Associate Professor Sharon Mascall-Dare
Adjunct Associate Professor at the University of South Australia
Veteran suicide: Investigating the Historical and Social Dimensions.
Associate Professor Ben Wadham
Associate Professor Ben Wadham and colleagues have been awarded over $490k by the Australian Research Council for their 3-year project that aims to develop social health and wellbeing data with veterans to inform future services tackling suicide rates and improving wellbeing.
Associate Professor Ben Wadham; Professor Sharon Lawn; Dr Margaret Hutchison; Associate Professor Udoy Saikia; Associate Professor Karl Hamner
This project supported by the Australian Research Council Funding aims to address veteran suicide by conducting an historical and cultural analysis of the ways government, the military and the community have understood, governed, and serviced veterans from 1914-present. This project will generate new knowledge, moving beyond orthodox medical and cultural assessments to explore wider historical, cultural and sociological relations of veteran suicide, including civil military relations, and the influence of the veteran sector and families and community. The project will develop an innovative survey that will form the foundation of a longitudinal social health and wellbeing dataset on veterans, and contribute to policy and service provision to reduce veteran suicide and improve their wellbeing.
Associate Professor Brad West
Assoc Prof Brad West recently published the article ‘Militarizing politics of recognition through Invictus Games’ in the American Journal of Culture Sociology. Examining the 2018 iteration in Sydney, West argues that the Invictus Games not only sought to demand greater respect for contemporary veterans that are wounded, injured or ill, but through societal discourses of disability, generational distinctions and cultural positivity the event provided a basis for Defence to call for a new ‘post-heroic’ societal respect for military service more generally. The article highlights the limits of these discourses for veteran wellbeing, including how they can work against successful transition and tend to silence the voices of contemporary veterans who have sought to highlight problems with military organisation and the veterans’ affairs welfare system. The Senate Foreign Affairs, Defence and Trade References Committee has invited Assoc Prof West to make a submission to its Inquiry into adaptive sports programs for Australian Defence Force. The terms of reference for the Inquiry are available on the committee’s website.
Social Influence Studies Extension
The univeristy of South Australia in conjuction with Defence Science and Technology Group, are continuing the interdisciplinary work regarding the social influence and theories research focus. This work furthers preliminary research earlier in 2022 that resulted in the successful one-day Social Influence Symposium (find info on this via the Events tab). These continued efforts will work to map and report strategies of social influence in the greyzone and how they may be best identified and mitigated.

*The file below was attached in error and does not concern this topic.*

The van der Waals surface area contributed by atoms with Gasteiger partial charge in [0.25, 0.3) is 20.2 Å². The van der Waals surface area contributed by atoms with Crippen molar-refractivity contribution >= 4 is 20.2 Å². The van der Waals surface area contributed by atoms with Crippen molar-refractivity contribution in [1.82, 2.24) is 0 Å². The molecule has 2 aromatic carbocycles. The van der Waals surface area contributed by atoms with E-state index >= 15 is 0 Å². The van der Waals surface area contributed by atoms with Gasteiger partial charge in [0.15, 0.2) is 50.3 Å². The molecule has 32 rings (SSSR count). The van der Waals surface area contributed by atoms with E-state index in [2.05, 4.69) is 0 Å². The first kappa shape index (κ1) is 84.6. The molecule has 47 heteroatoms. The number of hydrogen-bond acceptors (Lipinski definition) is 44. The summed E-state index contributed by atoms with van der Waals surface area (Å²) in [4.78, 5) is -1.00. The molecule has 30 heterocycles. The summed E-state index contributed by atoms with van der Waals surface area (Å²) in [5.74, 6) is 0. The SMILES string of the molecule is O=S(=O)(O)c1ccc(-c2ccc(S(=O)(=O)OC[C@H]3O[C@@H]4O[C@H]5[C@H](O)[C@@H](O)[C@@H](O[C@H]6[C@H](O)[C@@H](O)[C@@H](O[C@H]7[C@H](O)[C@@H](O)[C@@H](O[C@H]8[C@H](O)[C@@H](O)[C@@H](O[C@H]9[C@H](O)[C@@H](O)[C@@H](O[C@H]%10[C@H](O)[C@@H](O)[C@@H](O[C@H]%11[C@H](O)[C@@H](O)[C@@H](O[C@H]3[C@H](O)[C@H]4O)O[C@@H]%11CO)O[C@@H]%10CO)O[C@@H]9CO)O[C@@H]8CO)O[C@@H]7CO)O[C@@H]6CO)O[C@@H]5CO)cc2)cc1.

Dr Samantha Crompvoets keynote speaker at TASA 22
ADFCAA member, Samantha Crompvoets will join Barbara Prainsack as keynote speakers at TASA 22!Social Challenges, Social ChangesIn-person conference at the University of Melbourne28 November to 2 December 2022. Inquiries: email@example.com
For many Australians, Anzac Day has been defined by a pilgrimage to Gallipoli. Can we mark the day differently?
After years of pandemic disruptions, crowds will once again be free to attend Anzac Day dawn services and veteran marches on April 25 this year. But what will public participation be like this Anzac Day? And with the decline of Anzac pilgrimages – especially to...
Conference: Sociology, Social Influence and the Grey Zone Challenge
The aim of this one-day conference is to examine how sociological theories and models can be used to better comprehend grey zone conflict. Whether using cyber, diplomatic relations, trade or foreign investment, grey zone tactics sit ambiguously between the statecraft...
Military Ethics and Industry
in Support of Military Power
Associate Professor Brad West
In this video the Australian cultural sociologist Dr Brad West examines ethical issues related to the Australian Defence Force’s increased utilisation of industry. The discussion will be informed by research in the academic fields of Armed Forces and Society and sociological theory on the values and moral codes that operate in different spheres within contemporary society. In particular, Dr West outlines the various ways that an environment for unethical conduct can unintentionally emerge from an unrefined application of market and quasi-market-type logics to the military and Department of Defence. The shift in technological expertise at the end of the Cold War from the public to the private sector means that industry is now critical to the Defence capability of nations. However, it is argued in the video that there is a need to recognise and respect the differences in culture between Defence and industry, with a failure to do so potentially resulting in an erosion of cultural identifiers that play an important role in maintaining ethical standards and limiting unethical behaviour.
Perceiving the Military Figure in Australia
Dr Cate Carter, CDLE/UniSA
This presentation is about the importance of images in the way Australians understand the military figure. Australia constructs its military identity in part from popular culture, and the military figure is situated well within Australian art, literature, film and television. These images contribute to the construction and promotion of the military ideal (known as ‘the digger’) in the Australian vernacular.